A recent study has been released out of Japan, stating that we may be one step closer to the possibility of being able to take a drug which would allow a person’s teeth to re-grow. We are all familiar with the concept of having baby teeth, losing those and then having our adult teeth, and in some cases having to lose those as well.
This new research study is focusing on individuals with congenital conditions that have resulted in the trial subjects having anodontia [medical term for no teeth].The current medical treatment for individuals with conditions that have resulted in having anodontia is to either have dental implants installed, and/or dentures placed.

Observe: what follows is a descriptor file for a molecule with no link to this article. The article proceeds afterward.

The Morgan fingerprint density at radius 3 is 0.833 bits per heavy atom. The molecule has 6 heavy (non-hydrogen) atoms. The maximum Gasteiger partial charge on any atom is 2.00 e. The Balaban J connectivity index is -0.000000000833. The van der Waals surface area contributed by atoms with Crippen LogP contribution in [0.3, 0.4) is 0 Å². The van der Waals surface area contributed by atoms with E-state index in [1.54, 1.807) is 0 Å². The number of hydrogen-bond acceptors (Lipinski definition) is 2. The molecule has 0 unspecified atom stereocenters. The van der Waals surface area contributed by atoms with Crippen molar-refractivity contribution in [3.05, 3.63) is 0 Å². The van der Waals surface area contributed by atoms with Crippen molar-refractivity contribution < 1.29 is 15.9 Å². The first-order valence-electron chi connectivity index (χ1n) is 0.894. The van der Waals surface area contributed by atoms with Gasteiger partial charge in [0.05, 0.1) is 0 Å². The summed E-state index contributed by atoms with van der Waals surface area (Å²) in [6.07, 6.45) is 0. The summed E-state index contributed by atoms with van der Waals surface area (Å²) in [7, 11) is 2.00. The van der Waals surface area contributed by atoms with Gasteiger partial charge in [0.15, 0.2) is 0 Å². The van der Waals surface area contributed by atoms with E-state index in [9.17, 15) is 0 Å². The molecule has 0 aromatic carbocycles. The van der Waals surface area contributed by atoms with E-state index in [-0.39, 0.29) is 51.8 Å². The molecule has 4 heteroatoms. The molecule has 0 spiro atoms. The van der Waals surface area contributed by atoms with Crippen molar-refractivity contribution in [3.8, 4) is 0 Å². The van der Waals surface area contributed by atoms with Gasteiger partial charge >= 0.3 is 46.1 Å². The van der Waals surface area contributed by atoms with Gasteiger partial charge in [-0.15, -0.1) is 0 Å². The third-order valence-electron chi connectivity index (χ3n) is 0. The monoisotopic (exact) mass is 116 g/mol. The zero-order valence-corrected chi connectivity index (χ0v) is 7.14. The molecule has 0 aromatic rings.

Dr. Katsu Takahashi, head of the dentistry and oral surgery department at the Medical Research Institute Kitano Hospital, has been working on the drug since his graduate student days, in the early nineties. The research team has already successfully stimulated the growth of “third-generation” teeth. Following the first round, baby teeth and then permanent adult teeth – in animal models by targeting a gene called USAG-1, which has been found to limit tooth growth in mice.
By developing a neutralising antibody medicine that blocks the action of USAG-1, Takahashi’s team induced tooth regrowth in mice and ferrets.
Dr Takahashi envisions a future where tooth-regrowth medicine becomes a viable third option alongside dentures and implants for all individuals and not just those with congenital defects.
Clinical trials are set to begin in July of 2024 with dentists being able to access this ground-breaking medication as early as 2030.